Presentation on theme: "English: Thursday, October 11, 2012 1.Handouts: * Common Editing Symbols * “First Impressions: How to Edit” 2.Homework: * If you don’t finish today’s handout,"— Presentation transcript:
English: Thursday, October 11, 2012 1.Handouts: * Common Editing Symbols * “First Impressions: How to Edit” 2.Homework: * If you don’t finish today’s handout, it’s homework * PAW #3, use any QW from QW #17 – QW #20 Due Monday, Oct. 15: No late work accepted 3. Assignments due: * None
Lesson Goal: Students will learn editorial symbols and how to apply them in editing and proofreading. Outcomes: Be able to... 1.Denote (write down the symbols) for ten of the most common editorial marks. 2.Explain what each of the 10 editorial symbols stands for. 3.Apply that symbol correctly in proofreading a document. 4.Demonstrate your ability to edit text in a document (a paper).
Starter #1 Today’s Quick Write is a two-paragraph QW. It does not necessarily have to be any longer than your usual Quick Writes, but it should be written as two separate paragraphs for clarity (to be clear). Thurs., Oct. 11, 2012 QW #20: A “Do Over” If you could return to a certain time in your life and do something differently, what age or time would you return to and what would you do differently? [This must be something over which you have control—your own decision(s) or action(s).] In your first paragraph, describe what happened originally. In your second paragraph, explain what you would do differently if you had a chance for a do over. Include why you wish you had a do over on that personal event. Remember to write in complete sentences, avoiding fragments and run-ons. If you are not sure how to spell a certain word, just sound it out and circle it.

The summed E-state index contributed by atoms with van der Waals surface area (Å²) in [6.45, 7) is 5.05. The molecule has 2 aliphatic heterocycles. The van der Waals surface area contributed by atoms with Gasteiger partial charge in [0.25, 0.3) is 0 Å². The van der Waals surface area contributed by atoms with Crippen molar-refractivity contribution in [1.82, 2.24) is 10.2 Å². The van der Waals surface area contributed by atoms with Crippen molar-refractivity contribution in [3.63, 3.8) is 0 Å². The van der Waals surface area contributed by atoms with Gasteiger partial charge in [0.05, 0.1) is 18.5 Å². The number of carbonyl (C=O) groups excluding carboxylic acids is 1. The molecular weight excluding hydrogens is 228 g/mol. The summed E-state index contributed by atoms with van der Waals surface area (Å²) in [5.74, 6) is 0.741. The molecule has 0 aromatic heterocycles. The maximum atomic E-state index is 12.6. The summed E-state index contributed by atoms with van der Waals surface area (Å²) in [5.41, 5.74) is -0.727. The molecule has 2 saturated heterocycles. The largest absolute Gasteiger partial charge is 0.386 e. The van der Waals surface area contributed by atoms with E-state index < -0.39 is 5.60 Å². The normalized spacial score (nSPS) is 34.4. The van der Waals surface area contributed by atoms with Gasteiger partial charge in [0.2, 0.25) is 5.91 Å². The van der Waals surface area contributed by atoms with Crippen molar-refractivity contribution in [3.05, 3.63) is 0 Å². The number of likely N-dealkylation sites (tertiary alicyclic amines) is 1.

Starter #2: Look at today’s handout, “Common Editing Symbols.” In column one, see if you can correctly denote (write down the symbol) for each of the directives listed in column two. Let’s do the first one together.... [Finish independently] In column three, see if you can demonstrate your editorial skills correctly by applying each symbol correctly in the sentences provided. Let’s do the first one together. Are there any other common symbols we should have included in this list? * What symbol would you use if you wanted to indicate “make this upper case”? * What symbol would you use if you wanted to indicate “make this lower case”?
Starter #3 When you are reviewing someone else’s work, it is appropriate to use proofreading terms, like the ones we learned yesterday, and let the writer make his/her own corrections. But when you are proofreading your own work, you should use the editing symbols and make corrections as you go. Yesterday you proofread the JDRF letter and used proofreading abbreviations in the margin. Today you will edit that letter—use editorial symbols and make corrections where necessary. When you finish, we will check to see how well you did....